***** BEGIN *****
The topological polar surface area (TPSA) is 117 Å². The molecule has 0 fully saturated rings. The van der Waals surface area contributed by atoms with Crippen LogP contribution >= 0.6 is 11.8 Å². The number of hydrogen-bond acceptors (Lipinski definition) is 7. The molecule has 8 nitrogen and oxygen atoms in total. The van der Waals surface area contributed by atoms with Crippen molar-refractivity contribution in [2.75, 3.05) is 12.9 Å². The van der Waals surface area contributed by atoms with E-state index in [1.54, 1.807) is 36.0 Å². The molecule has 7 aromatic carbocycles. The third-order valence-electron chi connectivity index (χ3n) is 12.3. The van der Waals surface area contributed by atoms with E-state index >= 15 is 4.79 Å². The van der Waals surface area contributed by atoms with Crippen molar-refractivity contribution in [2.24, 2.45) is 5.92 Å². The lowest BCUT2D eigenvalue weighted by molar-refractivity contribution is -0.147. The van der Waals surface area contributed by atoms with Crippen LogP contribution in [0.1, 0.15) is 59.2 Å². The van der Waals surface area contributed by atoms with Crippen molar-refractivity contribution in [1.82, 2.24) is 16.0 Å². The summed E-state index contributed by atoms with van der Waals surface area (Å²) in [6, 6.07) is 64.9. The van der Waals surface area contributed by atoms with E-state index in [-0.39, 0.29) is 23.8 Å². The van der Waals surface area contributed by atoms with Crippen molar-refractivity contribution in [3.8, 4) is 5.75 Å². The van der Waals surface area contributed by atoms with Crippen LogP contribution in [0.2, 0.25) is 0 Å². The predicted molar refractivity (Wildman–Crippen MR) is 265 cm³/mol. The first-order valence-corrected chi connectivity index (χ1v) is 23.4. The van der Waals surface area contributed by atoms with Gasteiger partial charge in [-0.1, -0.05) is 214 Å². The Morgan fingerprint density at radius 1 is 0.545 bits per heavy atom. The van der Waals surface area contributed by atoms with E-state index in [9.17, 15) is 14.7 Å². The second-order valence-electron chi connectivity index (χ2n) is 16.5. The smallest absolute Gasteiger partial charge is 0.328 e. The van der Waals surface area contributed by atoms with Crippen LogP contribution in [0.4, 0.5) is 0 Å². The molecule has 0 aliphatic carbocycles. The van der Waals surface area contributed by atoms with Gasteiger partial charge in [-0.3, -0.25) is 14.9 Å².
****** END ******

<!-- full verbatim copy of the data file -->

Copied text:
The topological polar surface area (TPSA) is 117 Å². The molecule has 0 fully saturated rings. The van der Waals surface area contributed by atoms with Crippen LogP contribution >= 0.6 is 11.8 Å². The number of hydrogen-bond acceptors (Lipinski definition) is 7. The molecule has 8 nitrogen and oxygen atoms in total. The van der Waals surface area contributed by atoms with Crippen molar-refractivity contribution in [2.75, 3.05) is 12.9 Å². The van der Waals surface area contributed by atoms with E-state index in [1.54, 1.807) is 36.0 Å². The molecule has 7 aromatic carbocycles. The third-order valence-electron chi connectivity index (χ3n) is 12.3. The van der Waals surface area contributed by atoms with E-state index >= 15 is 4.79 Å². The van der Waals surface area contributed by atoms with Crippen molar-refractivity contribution in [2.24, 2.45) is 5.92 Å². The lowest BCUT2D eigenvalue weighted by molar-refractivity contribution is -0.147. The van der Waals surface area contributed by atoms with Crippen LogP contribution in [0.1, 0.15) is 59.2 Å². The van der Waals surface area contributed by atoms with Crippen molar-refractivity contribution in [1.82, 2.24) is 16.0 Å². The summed E-state index contributed by atoms with van der Waals surface area (Å²) in [6, 6.07) is 64.9. The van der Waals surface area contributed by atoms with E-state index in [-0.39, 0.29) is 23.8 Å². The van der Waals surface area contributed by atoms with Crippen molar-refractivity contribution in [3.8, 4) is 5.75 Å². The van der Waals surface area contributed by atoms with Crippen LogP contribution in [0.2, 0.25) is 0 Å². The predicted molar refractivity (Wildman–Crippen MR) is 265 cm³/mol. The first-order valence-corrected chi connectivity index (χ1v) is 23.4. The van der Waals surface area contributed by atoms with Gasteiger partial charge in [-0.1, -0.05) is 214 Å². The Morgan fingerprint density at radius 1 is 0.545 bits per heavy atom. The van der Waals surface area contributed by atoms with E-state index in [9.17, 15) is 14.7 Å². The second-order valence-electron chi connectivity index (χ2n) is 16.5. The smallest absolute Gasteiger partial charge is 0.328 e. The van der Waals surface area contributed by atoms with Crippen LogP contribution in [0.4, 0.5) is 0 Å². The molecule has 0 aliphatic carbocycles. The van der Waals surface area contributed by atoms with Gasteiger partial charge in [-0.3, -0.25) is 14.9 Å².